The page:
Managed Access Programmes' (MAP) primary objective is to provide treatment for patients with unmet medical needs who cannot get access via a clinical trial to an investigational product which is not commercially available. A MAP utilises country-specific regulatory mechanisms (compassionate use, expanded access, named patient) that exist to allow the legal supply of such medicines.
Frequently, the number of patients treated in a MAP is significantly higher than the number of overall patients treated in the clinical trials for that medicine. These programmes therefore offer a unique opportunity to collect real-world data before launch, providing evidence to support the product's effectiveness, safety and value.
Real-world evidence can be collected retrospectively or prospectively. The former involves interrogating databases containing patient data collected by health insurances, hospitals and national health services. These data sources present issues that are not easy to overcome, namely, the data is incomplete and may lack crucial information, patient data may be duplicated and patient treatment may vary too much to be able to draw conclusions. Prospective collection involves, for example, observational studies which are initiated after a product has been launched. At the time of the reimbursement decision, payers increasingly ask for more evidence of cost-effectiveness that applies to the real world but, usually, this evidence is not yet available as an observational study may be still in its planning stages.
This is why MAPs represent a unique opportunity to gather evidence from a cohort of patients all receiving the same treatment, across multiple countries prospectively before launch. In the months or years that it takes for a reimbursement decision to be made in a country, data can be collected ready to be provided when requested.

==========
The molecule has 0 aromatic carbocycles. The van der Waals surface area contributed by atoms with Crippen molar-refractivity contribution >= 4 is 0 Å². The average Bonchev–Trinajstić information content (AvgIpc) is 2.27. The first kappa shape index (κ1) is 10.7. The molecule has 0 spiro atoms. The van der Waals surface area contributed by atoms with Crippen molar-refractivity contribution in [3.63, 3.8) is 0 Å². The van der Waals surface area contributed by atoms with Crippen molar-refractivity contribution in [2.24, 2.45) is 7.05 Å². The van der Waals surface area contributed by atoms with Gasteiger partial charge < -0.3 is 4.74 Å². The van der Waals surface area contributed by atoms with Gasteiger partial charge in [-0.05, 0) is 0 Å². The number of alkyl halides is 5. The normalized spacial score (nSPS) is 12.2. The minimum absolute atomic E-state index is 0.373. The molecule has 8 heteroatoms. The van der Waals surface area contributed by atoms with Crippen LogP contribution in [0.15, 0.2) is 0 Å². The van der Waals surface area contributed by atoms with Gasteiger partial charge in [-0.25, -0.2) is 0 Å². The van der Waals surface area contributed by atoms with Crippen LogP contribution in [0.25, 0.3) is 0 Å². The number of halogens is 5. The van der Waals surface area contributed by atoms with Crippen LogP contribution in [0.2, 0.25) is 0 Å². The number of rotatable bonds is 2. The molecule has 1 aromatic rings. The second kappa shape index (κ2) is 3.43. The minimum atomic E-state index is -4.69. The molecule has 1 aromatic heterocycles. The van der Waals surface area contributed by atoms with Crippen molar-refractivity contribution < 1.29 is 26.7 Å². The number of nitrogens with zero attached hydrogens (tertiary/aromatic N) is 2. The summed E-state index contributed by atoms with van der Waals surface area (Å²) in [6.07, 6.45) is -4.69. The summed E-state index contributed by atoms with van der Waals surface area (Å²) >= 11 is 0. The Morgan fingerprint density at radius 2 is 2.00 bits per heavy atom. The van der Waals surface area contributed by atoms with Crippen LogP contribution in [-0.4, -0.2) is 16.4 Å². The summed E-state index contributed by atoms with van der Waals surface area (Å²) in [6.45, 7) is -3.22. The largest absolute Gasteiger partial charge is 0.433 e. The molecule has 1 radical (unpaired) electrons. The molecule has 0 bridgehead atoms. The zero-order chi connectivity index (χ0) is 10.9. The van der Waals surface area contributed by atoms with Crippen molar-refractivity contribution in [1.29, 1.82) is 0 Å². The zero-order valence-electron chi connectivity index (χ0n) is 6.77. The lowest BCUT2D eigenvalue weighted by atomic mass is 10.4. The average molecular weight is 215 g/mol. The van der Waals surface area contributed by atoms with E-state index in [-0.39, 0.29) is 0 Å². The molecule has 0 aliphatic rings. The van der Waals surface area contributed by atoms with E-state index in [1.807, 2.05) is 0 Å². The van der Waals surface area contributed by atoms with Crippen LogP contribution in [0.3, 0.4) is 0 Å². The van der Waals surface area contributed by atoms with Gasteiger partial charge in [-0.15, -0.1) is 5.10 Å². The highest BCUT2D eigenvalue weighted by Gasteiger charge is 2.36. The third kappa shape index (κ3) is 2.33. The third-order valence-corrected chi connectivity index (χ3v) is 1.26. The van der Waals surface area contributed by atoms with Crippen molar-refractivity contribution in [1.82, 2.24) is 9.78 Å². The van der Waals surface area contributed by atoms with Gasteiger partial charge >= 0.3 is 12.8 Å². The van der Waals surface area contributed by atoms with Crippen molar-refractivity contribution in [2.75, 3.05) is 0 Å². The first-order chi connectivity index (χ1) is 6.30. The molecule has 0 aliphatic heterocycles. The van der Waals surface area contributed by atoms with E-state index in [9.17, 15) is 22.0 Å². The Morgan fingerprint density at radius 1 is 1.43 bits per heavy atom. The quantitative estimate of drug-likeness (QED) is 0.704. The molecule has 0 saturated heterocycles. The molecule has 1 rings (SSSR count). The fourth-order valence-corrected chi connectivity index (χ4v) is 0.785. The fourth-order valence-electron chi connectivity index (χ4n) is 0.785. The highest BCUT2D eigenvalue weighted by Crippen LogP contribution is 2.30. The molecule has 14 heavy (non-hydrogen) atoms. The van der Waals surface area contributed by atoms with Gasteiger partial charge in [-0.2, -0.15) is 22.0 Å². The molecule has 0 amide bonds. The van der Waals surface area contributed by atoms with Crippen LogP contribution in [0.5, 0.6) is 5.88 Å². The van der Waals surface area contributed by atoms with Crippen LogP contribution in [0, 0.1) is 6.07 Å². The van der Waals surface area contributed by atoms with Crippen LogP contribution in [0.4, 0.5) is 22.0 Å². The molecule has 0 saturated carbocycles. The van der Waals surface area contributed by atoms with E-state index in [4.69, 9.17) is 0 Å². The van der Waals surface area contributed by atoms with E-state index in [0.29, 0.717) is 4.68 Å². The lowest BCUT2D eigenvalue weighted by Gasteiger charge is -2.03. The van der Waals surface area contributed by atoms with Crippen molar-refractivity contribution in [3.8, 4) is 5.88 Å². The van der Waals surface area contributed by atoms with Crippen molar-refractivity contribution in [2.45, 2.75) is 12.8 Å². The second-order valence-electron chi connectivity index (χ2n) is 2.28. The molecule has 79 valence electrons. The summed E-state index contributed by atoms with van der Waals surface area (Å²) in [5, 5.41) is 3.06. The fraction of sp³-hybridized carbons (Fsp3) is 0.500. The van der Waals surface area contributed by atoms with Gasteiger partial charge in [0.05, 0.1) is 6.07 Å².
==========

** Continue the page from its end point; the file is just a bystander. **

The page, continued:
It is frequently argued1 that the pharmaceutical industry is concerned about collecting data believing that new safety information could potentially derail the marketing authorisation. However, we have seen many examples where data has confirmed a positive safety profile in a larger population treated under a MAP234, and in our experience, companies who have decided not to collect data usually regret that decision. Moreover, the FDA reviewed the Expanded Access Programs approved between 2005 and 2014 and only in two instances of the 1,033 programmes (ie 0.2%) was a clinical hold imposed for safety5 reasons. Finally, many scholars have argued that the current situation of inconsistent and minimal reporting represents a missed opportunity6.
We have received reports of data from MAPs being used to assist in demonstrating product value as supportive data in health technology assessments. Even simple points such as duration of treatment, reason for discontinuation, dosage, safety and treatment adherence provide a valuable source of information on the usage of a product when the constraints imposed by a clinical trial protocol are lifted. Commercial teams understand the value that real-world data provides and how it can bridge any gaps in data collected during clinical trials. We agree that closer collaboration of the commercial function with the scientific teams will increase the way biopharmaceutical companies leverage data resulting in more impactful outcomes and sustained value7.
Romina Oxborough PhD MBA is a director at Clinigen Consulting; email@example.com
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